At home in Ireland, Sinéad says her four kids—Jake, Róisín, Shane and Yeshua—keep her going. "I'd be a headless chicken without the kids, yeah, definitely," she says. "They create a routine."
On a wall in her kitchen, Sinéad wrote a note to herself: It doesn't matter if it's not perfect! "I was worried about making sure when I went away that all the childcare was all arranged and perfect, perfect, perfect," she says. "But I have to remind myself it doesn't matter if things aren't perfect."
When the medications were prescribed to her, Sinéad says she was scared to take them at first. "But I said, 'I've got nothing to lose,'" and, she says, she took them for the first time. "It was brilliant because I felt this huge hole. And when I took the meds, within half an hour, it was literally like I felt concrete coming in to fill the hole."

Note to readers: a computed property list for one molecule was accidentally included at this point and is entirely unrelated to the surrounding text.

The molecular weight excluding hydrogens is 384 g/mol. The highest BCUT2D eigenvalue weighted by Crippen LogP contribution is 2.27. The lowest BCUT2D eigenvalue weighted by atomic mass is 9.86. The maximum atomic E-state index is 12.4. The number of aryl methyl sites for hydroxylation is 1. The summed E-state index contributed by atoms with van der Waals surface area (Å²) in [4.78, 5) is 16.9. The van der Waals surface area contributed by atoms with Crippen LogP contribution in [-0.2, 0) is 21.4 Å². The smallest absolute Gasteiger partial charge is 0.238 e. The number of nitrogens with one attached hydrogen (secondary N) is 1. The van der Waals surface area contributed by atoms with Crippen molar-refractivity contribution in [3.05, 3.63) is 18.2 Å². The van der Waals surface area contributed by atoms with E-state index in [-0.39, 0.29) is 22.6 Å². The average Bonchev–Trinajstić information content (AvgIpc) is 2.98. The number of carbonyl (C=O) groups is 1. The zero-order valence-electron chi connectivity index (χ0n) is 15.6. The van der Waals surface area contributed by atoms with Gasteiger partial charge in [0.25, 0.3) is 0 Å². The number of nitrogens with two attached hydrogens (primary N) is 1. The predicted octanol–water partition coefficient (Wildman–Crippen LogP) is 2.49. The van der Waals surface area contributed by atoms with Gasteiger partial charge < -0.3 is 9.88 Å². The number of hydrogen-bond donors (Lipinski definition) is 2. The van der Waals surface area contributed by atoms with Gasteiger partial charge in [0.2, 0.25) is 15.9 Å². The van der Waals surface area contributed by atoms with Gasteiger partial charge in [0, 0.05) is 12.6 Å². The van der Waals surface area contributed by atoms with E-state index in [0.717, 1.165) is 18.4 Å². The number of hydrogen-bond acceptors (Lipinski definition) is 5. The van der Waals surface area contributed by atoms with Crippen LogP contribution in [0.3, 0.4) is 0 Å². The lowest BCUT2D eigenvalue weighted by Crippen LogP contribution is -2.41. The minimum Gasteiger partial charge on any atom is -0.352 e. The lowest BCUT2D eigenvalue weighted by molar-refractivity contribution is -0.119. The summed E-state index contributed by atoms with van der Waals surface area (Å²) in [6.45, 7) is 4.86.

Sinéad says she used to feel suicidal but medication has given her a new outlook on life. "Everything just became too much, and the best way I can describe it to you is you're so sad, just terribly sad, that you're like a bucket of water with holes in it. Every pore of you is crying and you don't even understand why or what," Sinéad says. "I actually kind of died and got born again as a result of taking the meds and having a chance to, you know, build a life."